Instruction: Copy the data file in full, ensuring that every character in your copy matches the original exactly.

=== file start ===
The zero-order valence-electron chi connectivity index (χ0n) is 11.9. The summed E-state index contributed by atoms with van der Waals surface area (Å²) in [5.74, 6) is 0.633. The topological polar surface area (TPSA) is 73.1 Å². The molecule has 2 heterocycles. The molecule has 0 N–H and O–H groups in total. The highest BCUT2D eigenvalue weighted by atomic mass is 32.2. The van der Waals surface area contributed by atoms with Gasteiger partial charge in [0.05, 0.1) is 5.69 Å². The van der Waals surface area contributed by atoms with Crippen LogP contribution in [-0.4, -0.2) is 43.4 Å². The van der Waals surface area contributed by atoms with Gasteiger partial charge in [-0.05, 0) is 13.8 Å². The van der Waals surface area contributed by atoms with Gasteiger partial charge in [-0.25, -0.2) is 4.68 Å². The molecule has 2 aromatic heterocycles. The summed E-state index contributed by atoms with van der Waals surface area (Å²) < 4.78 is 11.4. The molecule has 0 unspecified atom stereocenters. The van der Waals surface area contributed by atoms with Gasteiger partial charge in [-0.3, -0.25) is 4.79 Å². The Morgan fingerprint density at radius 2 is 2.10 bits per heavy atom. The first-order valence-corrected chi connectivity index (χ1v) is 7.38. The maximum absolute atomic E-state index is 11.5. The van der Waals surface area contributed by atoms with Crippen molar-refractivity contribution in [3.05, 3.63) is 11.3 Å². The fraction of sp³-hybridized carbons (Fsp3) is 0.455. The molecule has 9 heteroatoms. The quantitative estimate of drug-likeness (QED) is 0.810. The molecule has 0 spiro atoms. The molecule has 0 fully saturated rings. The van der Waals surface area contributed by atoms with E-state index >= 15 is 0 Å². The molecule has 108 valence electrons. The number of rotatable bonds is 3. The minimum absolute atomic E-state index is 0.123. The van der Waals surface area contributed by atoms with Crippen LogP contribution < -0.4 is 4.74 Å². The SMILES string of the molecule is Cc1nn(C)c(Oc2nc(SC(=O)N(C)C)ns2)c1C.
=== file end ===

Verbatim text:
The zero-order valence-electron chi connectivity index (χ0n) is 11.9. The summed E-state index contributed by atoms with van der Waals surface area (Å²) in [5.74, 6) is 0.633. The topological polar surface area (TPSA) is 73.1 Å². The molecule has 2 heterocycles. The molecule has 0 N–H and O–H groups in total. The highest BCUT2D eigenvalue weighted by atomic mass is 32.2. The van der Waals surface area contributed by atoms with Gasteiger partial charge in [0.05, 0.1) is 5.69 Å². The van der Waals surface area contributed by atoms with Crippen LogP contribution in [-0.4, -0.2) is 43.4 Å². The van der Waals surface area contributed by atoms with Gasteiger partial charge in [-0.05, 0) is 13.8 Å². The van der Waals surface area contributed by atoms with Gasteiger partial charge in [-0.25, -0.2) is 4.68 Å². The molecule has 2 aromatic heterocycles. The summed E-state index contributed by atoms with van der Waals surface area (Å²) < 4.78 is 11.4. The molecule has 0 unspecified atom stereocenters. The van der Waals surface area contributed by atoms with Gasteiger partial charge in [-0.3, -0.25) is 4.79 Å². The Morgan fingerprint density at radius 2 is 2.10 bits per heavy atom. The first-order valence-corrected chi connectivity index (χ1v) is 7.38. The maximum absolute atomic E-state index is 11.5. The van der Waals surface area contributed by atoms with Crippen molar-refractivity contribution in [3.05, 3.63) is 11.3 Å². The fraction of sp³-hybridized carbons (Fsp3) is 0.455. The molecule has 9 heteroatoms. The quantitative estimate of drug-likeness (QED) is 0.810. The molecule has 0 spiro atoms. The molecule has 0 fully saturated rings. The van der Waals surface area contributed by atoms with E-state index >= 15 is 0 Å². The molecule has 108 valence electrons. The number of rotatable bonds is 3. The minimum absolute atomic E-state index is 0.123. The van der Waals surface area contributed by atoms with Crippen LogP contribution < -0.4 is 4.74 Å². The SMILES string of the molecule is Cc1nn(C)c(Oc2nc(SC(=O)N(C)C)ns2)c1C.